I am so over him right now. My heels are caked in mud, I have two broken nails and I missed Dr. Oz., all because my old tutor has a hunch. A ridiculous hunch that I am going to be killed.
To that I say, whatever, I’m not worried. I’ve taken Tae Bo. I know how to defend myself.
We met last week at the arcade–I thought because it was the last place someone would suspect to find a vampire. Well, let’s just say the guy still enjoys a good game of laser tag.
I recognized him right away, standing in front of the old-school Pac Man game. He got me to play a couple of rounds and I’m pretty sure he let me win, twice. He never used to let me win.
After another win for me, this time at air hockey, we got a pizza and sat at a table in the middle of the snack area. He insisted on getting extra cheese.
“You know I love cheese,” he said grinning. “And being a vampire I can eat as much as I want.”
“Shh.” My gaze shifted to the pre-teens around us. No need to worry, they were all on their phones.
He folded his slice in half and took a huge bite.
“So, Brian,” I straightened the napkin on my lap, “I’m so sorry for what happened. You know, in school.”
He pulled the ends of his pizza slice apart and poured more Parmesan on top. “Needs more cheese.”
“Uh, yeah.” My hands smoothed the edges of the thin paper napkin. “Like I said, I’m really sorry. I was a terrible friend.”
I watched him chew a disgustingly gooey bite, his throat struggling to choke down greasy blob.
“No worries, Libby. We were kids then. I don’t hold any grudges.” He took my hand and squeezed it. “I’ve moved on.”
He was just as sweet as I’d remembered. But now his geeky T-shirt and dark-framed glasses made him look cool. And he was young. The jerk hadn’t aged at all. I was suddenly annoyed. How dare he age better than me? Or I guess not age.
“So what happened to you?” I asked, pushing gobs of cheese to the side of my plate.
He took a long sip off his straw, his eyes fixed on mine. “I came to the party to say goodbye. We were leaving that night and I didn’t know if I’d ever see you again.”
“Oh, I didn’t know… I mean, where were you going?”
“I never told you about him, my vampire friend. We met soon after you and I started our tutoring sessions. He was impressed with my computer skills and asked if I wanted a job. He offered me the chance of a lifetime.”
My brain latched on to the most confusing piece of his story. “Computers? I didn’t know you were good with computers. You were a philosophy tutor.”
He shook his head and leaned forward. “I sucked at philosophy. I hated it. I was just better at it than you.” His hand grabbed mine and squeezed it again. “I was there when you signed up. I volunteered so I could be with you.”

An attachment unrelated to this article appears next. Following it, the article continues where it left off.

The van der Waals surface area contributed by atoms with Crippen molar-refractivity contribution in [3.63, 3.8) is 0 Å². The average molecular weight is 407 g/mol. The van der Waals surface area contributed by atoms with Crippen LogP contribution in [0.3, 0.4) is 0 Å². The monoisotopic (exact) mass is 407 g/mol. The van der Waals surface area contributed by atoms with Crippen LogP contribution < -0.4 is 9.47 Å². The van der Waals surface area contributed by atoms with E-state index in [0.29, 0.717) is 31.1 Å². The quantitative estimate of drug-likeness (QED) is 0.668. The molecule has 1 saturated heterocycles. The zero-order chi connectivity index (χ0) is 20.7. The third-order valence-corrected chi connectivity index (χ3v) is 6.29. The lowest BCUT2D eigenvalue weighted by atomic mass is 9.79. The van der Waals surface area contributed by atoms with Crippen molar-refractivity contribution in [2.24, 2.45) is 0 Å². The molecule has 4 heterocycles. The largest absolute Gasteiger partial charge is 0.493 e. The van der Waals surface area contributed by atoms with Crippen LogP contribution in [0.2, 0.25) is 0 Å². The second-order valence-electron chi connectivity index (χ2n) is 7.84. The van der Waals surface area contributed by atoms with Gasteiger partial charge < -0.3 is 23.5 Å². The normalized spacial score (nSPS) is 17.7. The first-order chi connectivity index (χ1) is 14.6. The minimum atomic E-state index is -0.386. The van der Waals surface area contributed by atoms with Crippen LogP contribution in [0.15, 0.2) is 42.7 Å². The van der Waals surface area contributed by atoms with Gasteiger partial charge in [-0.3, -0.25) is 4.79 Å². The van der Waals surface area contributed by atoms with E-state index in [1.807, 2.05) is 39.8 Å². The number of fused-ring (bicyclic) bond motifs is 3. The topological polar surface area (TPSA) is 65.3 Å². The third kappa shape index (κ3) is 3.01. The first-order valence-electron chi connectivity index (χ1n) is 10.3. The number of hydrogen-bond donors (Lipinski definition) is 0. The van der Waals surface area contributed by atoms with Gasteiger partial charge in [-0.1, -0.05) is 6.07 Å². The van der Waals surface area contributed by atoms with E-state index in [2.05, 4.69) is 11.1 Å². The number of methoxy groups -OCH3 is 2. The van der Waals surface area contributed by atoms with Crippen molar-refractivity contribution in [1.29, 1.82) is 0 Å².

I didn’t pull my hand away.
“So you left with this vampire? Just walked away from your life?”
“I was young, Libby. All I wanted was to be with you and I knew that wouldn’t happen. So, I ran away.” He cleared his throat. “When I came to say goodbye, I was hoping you would ask me to stay, tell me you cared for me, but instead those meatheads beat the crap out of me. A few hours later, my friend found me, scraped me off the ground and I never looked back.”
“So you’ve been working for him ever since?”
He slid a fourth slice of pizza to his plate. “Yeah, it’s been great. I’ve never regretted it once. And it’s been great to see you, Libby. How’s vampire life treating you?”
I struggled to answer his question honestly. My vampire life was pathetic compared to his. He was confident and composed and I was still trying to figure out why coffee still burned my tongue.
And then today he dragged me through the cemetery, over the back gate and then another half a mile through the woods. Some warning about proper attire would have been nice. My Jimmy Choos can only take so much.
He stopped suddenly and pointed at a tree. “There.”
There were two letters carved into it. “So?”
“Libby, I think you’ve been marked. This,” he circled around pointing to the forest around him, “this is where Erasmus buries his kills. Each tree is marked with the initials of the vampire buried below it.”
My initials were carved into the tree, but so? There could be tons of vampires with the same initials. Then I saw the date below it.
“Libby, that’s your birthday.” He rubbed his fingers across the wood. “Erasmus takes pride in tracking the birthdates of his victims. He kills without regard, the young and the old. His goal is to have a kill born from each decade.” His gaze moved to the woods behind me. “Back there he has some of his oldest victims. Vampires from the 1300s.”
I drove home muddy and tired, pondering the possibility that the next door to door salesman could be a killer, ready to stake me dead. Like I said, I’m not worried. I’m just annoyed Brian went through all that just to tell me something I already know.
I mean, my friend Emme’s dog already told me.
**Why not start the series from the beginning? Click here to read about Libby’s first day as a vampire**